[The original version of this article, entitled “Oil Calms Troubled Reporting,” appeared in the December 2004 issue of Extra!, the magazine of the U.S. media watch group Fairness and Accuracy in Reporting (http://www.fair.org/). The article has been revised and updated.]
After the landslide victory of Venezuelan President Hugo Chávez Frias in the country’s August 15 recall referendum, U.S. press coverage of Venezuelan politics took a brief turn for the better. After it became clear that Chávez was likely to win, theNew York Times offered much more balanced coverage than in April 2002, when the Times’ editorial board joined the Bush administration in temporarily supporting a failed coup against Chávez.
The lull in press hostility appears to have been partly the result of instability in international oil markets. The brief change in press coverage coincided with the Bush administration’s own decision to recognize Chávez’s electoral victory so as to temporarily stabilize Venezuela politically and thereby assure the steady and continued flow of oil from that country.
However, a longer-term analysis of the sources that U.S. correspondents have relied upon—and the hemispheric policies that the U.S. media, government and corporations jointly support—reveals a stark media bias against the Chávez government. While the outcome of the referendum briefly tempered U.S. press hostility toward Chávez, recent media commentaries suggest that media hostility has returned with a vengeance.
Making peace with Chávez?Last August, the New York Times’editorial board—which had long derided Chávez as a polarizing, anti-democratic figure—needed to explain how the left-populist Venezuelan president could defeat his opposition so handily at the polls. For once, the Times’ editors accurately explained (8/18/04) that, unlike most of Chávez’s predecessors, “he has made programs directed at the everyday problems of the poor—illiteracy, the hunger for land and inferior health care—the central theme of his administration, and he has been able to use higher-than-expected oil revenues to advance social welfare.” After international observers of both the Carter Center and the Organization of American States found Venezuela’s electoral process to have been clean and transparent, the Times editorial argued that the opposition needed to “stop shouting foul.” This point was echoed in the Los Angeles Times’ August 21 editorial. “To say that the process was marred by a massive electronic fraud, as the opposition has done, is irresponsible, considering there is no proof to back up the assertions,” the L.A. Times noted.
TheNew York Times editorial also criticized Chavez’s opponents’ violations of constitutional norms, pointing out that they had “backed a briefly successful military coup attempt in 2002 and have led four national strikes aimed at bringing down the elected government.” Not surprisingly, the Times neglected to mention that it, too, had backed the failed coup against an “elected government.” In fact, just as coup leader Pedro Carmona was dissolving Venezuela’s democratically elected Congress and jettisoning the democratically ratified constitution , the Times published an editorial (4/13/02) stating that, with Chávez gone, Venezuelan democracy was “no longer threatened by a would-be dictator.”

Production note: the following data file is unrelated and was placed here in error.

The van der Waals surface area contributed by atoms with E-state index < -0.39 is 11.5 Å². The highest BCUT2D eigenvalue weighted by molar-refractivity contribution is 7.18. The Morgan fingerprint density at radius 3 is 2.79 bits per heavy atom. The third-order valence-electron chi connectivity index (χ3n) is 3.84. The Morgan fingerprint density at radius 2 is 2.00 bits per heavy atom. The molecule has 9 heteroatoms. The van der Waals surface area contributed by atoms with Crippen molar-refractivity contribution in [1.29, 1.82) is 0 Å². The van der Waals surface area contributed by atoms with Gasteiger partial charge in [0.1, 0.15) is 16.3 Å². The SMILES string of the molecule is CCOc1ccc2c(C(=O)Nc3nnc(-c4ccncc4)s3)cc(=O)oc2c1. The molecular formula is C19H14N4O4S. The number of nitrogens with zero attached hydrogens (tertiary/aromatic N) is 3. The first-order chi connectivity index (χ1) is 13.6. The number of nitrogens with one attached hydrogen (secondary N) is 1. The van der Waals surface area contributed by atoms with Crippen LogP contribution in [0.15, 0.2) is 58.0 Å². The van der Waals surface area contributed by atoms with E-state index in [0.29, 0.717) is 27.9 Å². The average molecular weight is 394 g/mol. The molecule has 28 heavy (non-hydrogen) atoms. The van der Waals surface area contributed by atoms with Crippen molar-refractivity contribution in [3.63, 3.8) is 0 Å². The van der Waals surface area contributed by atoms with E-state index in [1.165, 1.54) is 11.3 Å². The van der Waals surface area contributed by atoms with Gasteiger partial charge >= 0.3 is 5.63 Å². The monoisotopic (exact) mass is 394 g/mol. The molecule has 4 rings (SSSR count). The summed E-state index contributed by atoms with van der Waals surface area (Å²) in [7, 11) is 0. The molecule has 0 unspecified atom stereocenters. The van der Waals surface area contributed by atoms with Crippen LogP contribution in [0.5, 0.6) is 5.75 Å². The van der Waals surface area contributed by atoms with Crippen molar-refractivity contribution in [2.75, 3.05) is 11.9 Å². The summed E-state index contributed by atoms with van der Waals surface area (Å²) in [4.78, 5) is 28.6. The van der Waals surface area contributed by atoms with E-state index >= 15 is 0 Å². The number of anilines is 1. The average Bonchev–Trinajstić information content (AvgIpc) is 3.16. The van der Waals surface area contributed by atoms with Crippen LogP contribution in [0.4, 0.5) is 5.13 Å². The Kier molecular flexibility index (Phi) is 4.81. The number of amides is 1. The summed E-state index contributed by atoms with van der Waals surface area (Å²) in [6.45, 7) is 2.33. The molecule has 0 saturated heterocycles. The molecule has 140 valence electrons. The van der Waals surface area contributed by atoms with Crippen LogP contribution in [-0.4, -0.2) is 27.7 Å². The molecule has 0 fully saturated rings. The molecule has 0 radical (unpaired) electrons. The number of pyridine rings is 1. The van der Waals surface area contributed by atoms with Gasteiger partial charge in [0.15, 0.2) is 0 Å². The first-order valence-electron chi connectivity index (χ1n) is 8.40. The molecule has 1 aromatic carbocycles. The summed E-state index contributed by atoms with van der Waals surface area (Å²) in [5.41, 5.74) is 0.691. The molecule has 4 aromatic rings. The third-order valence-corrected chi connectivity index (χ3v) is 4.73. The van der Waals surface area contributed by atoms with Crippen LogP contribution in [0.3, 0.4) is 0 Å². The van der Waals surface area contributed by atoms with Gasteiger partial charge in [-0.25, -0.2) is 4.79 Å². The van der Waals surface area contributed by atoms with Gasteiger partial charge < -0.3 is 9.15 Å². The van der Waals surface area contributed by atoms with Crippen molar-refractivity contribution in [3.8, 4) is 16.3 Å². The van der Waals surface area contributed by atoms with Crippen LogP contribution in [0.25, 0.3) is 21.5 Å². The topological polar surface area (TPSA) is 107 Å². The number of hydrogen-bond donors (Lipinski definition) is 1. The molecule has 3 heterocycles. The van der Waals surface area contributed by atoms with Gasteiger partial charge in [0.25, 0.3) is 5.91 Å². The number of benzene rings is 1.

The oil connection
Clearly, the Times’ belated criticisms of anti-democratic forces within the opposition could not be misconstrued as sympathy for Chávez. Rather, the U.S. press’ recognition of the Chávez government’s popular legitimacy –as well as their disavowal of the opposition’s dubious claims of “massive fraud”– appears to have been partly motivated by short-term geopolitical and economic considerations.
On August 17, theWall Street Journal—in a story headlined “Crude Prices Ease as Venezuela Vote Allays Some Fears”—reported that Chávez’s decisive victory “erased fear that political unrest could disrupt the flow of oil from the world’s fifth-largest exporter.” Linda Giesecke, a Latin America analyst of the consulting firm Energy Security Analysis (ESAI), was quoted as saying that there had been “concerns” that a close vote in Venezuela would “create disturbances that could somehow impact crude exports and possibly crude production.” Chávez’s clear victory, however, suggested that “these disturbances may not occur,” Gieseke said.
The Bush administration’s surprisingly early recognition of Chávez’s electoral triumph must be understood in this context. With Iraq’s oil supplies threatened by violence, high gas prices became a point of political contention in the U.S. presidential race. On August 11, theWall Street Journal presciently noted that –despite the Bush administration’s antipathy toward Chávez– “the risk of sending prices at the gasoline pump even higher could prompt Washington to put a premium on stability over having friends in power.”